Treating Male Hypogonadism

Treating Male Hypogonadism

Advanced practice providers (APPs) play an important role in urology, particularly in the sphere of men’s sexual health. An ageing workforce and patient population, a shortage of practicing urologists, the expansion of the Medicare pool, and the increased incidence of urologic conditions all contribute to a gap in urologic care that APPs can help bridge.

One common urological condition that APPs frequently help diagnose and treat is male hypogonadism. Male hypogonadism is a condition in which the testicles do not produce enough testosterone, which can result in symptoms such as fatigue, reduced sex drive, depression, and erectile dysfunction (ED).

There are two types of male hypogonadism: primary and secondary. Primary hypogonadism (also known as primary testicular failure) is the result of a problem in the testicles that hinders or prohibits testosterone production.

Secondary hypogonadism occurs when there is an issue with the parts of the brain (i.e., the hypothalamus or the pituitary gland) that signal testosterone production via the production of follicle-stimulating hormone (FSH) and luteinizing hormone (LH).

Men can be born with primary or secondary hypogonadism or develop it later in life due to an injury or infection. In some cases, men can have both primary and secondary hypogonadism, which is known as mixed hypogonadism.

Treatment for male hypogonadism is aimed at raising a man’s testosterone levels back into the normal range. This can be accomplished through testosterone replacement therapy (TRT). There are several types of TRT including:

  • Topical gels, which are absorbed through the skin and can provide longer-lasting increases in serum testosterone than some of the other TRT options.
  • Testosterone injections that have been around for many years andare typically self-administered at home by the patient. Testosterone can be injected intramuscularly (into the gluteus or quadricep muscles) or subcutaneously into the abdominal fat. There are now long-acting testosterone injections that last up to 10 weeks. In addition, there are now autoinjectors for testosterone injections for men who are needle phobic.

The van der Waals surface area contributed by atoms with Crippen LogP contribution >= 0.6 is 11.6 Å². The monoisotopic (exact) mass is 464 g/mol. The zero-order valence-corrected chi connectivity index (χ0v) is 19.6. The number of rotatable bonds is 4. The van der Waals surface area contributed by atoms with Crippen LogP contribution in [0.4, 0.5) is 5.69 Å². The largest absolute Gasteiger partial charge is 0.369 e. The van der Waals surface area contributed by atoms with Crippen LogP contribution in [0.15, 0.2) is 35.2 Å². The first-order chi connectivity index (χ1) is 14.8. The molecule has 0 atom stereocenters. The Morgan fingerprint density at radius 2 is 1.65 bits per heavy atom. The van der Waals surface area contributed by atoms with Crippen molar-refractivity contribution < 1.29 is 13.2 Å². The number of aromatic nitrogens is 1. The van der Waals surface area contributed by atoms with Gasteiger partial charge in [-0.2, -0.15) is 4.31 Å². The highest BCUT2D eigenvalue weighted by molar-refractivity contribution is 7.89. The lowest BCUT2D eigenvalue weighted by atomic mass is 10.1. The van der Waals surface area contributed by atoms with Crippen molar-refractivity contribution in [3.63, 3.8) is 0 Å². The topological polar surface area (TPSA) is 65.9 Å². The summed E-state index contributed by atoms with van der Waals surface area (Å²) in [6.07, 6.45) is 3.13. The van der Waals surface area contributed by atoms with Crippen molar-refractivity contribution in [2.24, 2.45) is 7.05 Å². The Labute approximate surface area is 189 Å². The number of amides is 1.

• Buccal tablets release testosterone to the buccal cavity (where the gums meet a person’s upper lip). While generally well-tolerated, some patients complain of gum irritation with buccal tablets.
  • Implantable pellets are surgically implanted under the skin and supply the body with supplemental testosterone for three to six months.
  • Oral testosterone tablets are a recent development in the field of TRT. Previously, oral testosterone was avoided due to concerns about potential liver damage, but new formulations avoid this pitfall.
  • Nasal testosterone is a gel that is administered to the nose three times per day using a pump dispenser.

Patients may prefer one type of TRT over another, but it is important to discuss the benefits and potential side effects of each type during the medical consult so they have a clear understanding of their options before deciding on a treatment plan.


“AUA consensus statement on advanced practice providers: executive summary.” Urology Practice 2, no. 5 (2015): 219-222.

Kumar, P., Kumar, N., Thakur, D. S., & Patidar, A. (2010). Male hypogonadism: Symptoms and treatment. Journal of advanced pharmaceutical technology & research1(3), 297. DOI: 10.4103/0110-5558.72420

Mayo Clinic. (2021, September 29). Male hypogonadism.

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